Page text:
CNI employee praised for saving choking child

10/27/2019 10:00 AM
Main Cherokee Phoenix
Becky Grimmett Bearpaw, of Stilwell, and an employee of Cherokee Nation Industries, takes a photo with Principal Chief Chuck Hoskin Jr. during the Oct. 15 Tribal Council meeting. Tribal officials said Bearpaw saved a girl who was choking on candy during this year’s Cherokee National Holiday parade. CHAD HUNTER/CHEROKEE PHOENIX
TAHLEQUAH – From atop a float in this year’s Cherokee National Holiday parade, Becky Grimmett Bearpaw noticed a child choking on candy, then without hesitation sprang into action.

“She’s celebrating on the float,” Principal Chief Chuck Hoskin Jr. said. “She sees this child in distress. She immediately removes herself from the float, dislodges the piece of candy, makes sure the girl is safe, then gets back on the float.”

For her efforts, Bearpaw, of Stilwell, a Cherokee Nation citizen and employee of Cherokee Nation Industries, received special recognition and a certificate during the Tribal Council’s Oct. 15 meeting.

“I’m thankful to be able to serve my people and just be there when I’m needed,” she said. “I’m just very thankful.”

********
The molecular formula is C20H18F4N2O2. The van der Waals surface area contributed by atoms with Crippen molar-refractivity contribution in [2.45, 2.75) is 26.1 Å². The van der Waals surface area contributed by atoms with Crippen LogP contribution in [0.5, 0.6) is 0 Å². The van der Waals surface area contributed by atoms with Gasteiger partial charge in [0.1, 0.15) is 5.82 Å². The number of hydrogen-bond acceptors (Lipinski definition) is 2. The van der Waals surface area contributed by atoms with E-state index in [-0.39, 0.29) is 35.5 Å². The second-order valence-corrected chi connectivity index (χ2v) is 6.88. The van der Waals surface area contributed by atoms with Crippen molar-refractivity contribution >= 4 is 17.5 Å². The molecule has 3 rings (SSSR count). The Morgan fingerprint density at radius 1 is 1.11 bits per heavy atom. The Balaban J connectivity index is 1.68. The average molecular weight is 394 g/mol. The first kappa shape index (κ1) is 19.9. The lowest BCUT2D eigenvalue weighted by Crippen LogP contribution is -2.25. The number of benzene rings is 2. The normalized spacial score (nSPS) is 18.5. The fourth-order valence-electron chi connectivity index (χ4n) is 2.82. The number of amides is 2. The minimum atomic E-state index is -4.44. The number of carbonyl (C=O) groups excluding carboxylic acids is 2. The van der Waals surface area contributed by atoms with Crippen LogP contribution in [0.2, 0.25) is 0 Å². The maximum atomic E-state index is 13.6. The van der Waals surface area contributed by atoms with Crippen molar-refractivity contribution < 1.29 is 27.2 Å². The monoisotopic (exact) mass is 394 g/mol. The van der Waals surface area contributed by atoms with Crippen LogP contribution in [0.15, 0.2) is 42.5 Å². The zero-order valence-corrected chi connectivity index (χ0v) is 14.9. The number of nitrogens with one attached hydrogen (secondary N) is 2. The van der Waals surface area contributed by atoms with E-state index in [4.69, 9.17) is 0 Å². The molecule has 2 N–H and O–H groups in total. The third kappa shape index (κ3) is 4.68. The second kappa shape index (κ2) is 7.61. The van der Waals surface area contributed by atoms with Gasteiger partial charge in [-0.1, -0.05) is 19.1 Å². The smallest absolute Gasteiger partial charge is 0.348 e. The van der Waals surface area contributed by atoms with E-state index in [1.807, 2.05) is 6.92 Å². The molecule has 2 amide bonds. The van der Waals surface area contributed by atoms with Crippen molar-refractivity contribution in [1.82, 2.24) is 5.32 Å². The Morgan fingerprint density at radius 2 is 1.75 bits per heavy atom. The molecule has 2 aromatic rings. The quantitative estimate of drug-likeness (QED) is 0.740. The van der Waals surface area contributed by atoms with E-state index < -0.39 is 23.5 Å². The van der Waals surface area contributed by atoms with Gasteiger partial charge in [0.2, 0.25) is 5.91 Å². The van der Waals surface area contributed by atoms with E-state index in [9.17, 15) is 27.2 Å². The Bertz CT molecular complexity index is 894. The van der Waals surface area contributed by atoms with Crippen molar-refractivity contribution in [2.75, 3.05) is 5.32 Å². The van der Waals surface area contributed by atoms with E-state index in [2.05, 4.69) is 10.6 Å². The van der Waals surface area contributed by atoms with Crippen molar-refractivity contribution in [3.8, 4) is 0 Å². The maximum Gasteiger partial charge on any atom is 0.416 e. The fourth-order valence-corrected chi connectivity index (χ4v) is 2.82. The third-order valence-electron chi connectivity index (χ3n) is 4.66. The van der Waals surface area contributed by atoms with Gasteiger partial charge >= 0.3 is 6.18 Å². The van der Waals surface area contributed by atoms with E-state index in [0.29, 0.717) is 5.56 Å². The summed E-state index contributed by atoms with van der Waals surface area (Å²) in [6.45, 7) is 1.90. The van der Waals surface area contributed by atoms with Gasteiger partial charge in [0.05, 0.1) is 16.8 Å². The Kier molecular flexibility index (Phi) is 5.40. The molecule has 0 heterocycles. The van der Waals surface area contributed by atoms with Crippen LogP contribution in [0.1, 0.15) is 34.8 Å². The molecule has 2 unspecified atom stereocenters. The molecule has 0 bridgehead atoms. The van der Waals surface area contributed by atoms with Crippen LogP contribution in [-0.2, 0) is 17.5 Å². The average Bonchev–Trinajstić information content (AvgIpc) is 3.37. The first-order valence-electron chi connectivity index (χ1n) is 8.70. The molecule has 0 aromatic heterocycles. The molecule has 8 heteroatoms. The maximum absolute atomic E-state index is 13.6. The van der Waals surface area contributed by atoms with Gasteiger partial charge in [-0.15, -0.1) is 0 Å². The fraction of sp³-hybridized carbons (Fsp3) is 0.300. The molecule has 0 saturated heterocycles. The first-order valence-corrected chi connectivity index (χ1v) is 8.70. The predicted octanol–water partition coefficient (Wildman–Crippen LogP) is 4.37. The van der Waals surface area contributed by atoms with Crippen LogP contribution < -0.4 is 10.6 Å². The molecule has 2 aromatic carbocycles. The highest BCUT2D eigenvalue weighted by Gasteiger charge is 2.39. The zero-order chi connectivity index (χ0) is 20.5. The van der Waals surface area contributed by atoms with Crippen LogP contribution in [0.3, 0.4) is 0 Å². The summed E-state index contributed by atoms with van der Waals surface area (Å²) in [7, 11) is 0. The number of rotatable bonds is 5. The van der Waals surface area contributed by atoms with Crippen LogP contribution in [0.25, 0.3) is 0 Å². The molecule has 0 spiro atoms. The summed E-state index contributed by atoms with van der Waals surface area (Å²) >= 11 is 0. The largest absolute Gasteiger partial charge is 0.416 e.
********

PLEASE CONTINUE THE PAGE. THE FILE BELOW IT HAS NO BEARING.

The Cherokee National Holiday parade took place Aug. 31 in Tahlequah.

“She saved a young girl’s life,” Hoskin said. “She didn’t bring attention to herself, and she would not have brought attention to herself. But I think it’s attention that should be brought to her for her bravery, her quick thinking and just as important, I think, her inspiration to each and every one of us to train ourselves up and to make sure we’re in a position to hopefully do what needs to be done in those situations.”

Hoskin added that Bearpaw saved the child using skills obtained via the Cherokee Nation Businesses first-aid/CPR course. Matthew McCrary, CNB senior safety manager, said he helped provide some of Bearpaw’s training.

“It’s awesome to know that what we do as a company and a department benefits people not only in their job, but in their home life as well,” he said.

CNB is the holding company for the tribe’s for-profit businesses. The CN and its businesses employ a workforce of 11,000, tribal officials said.
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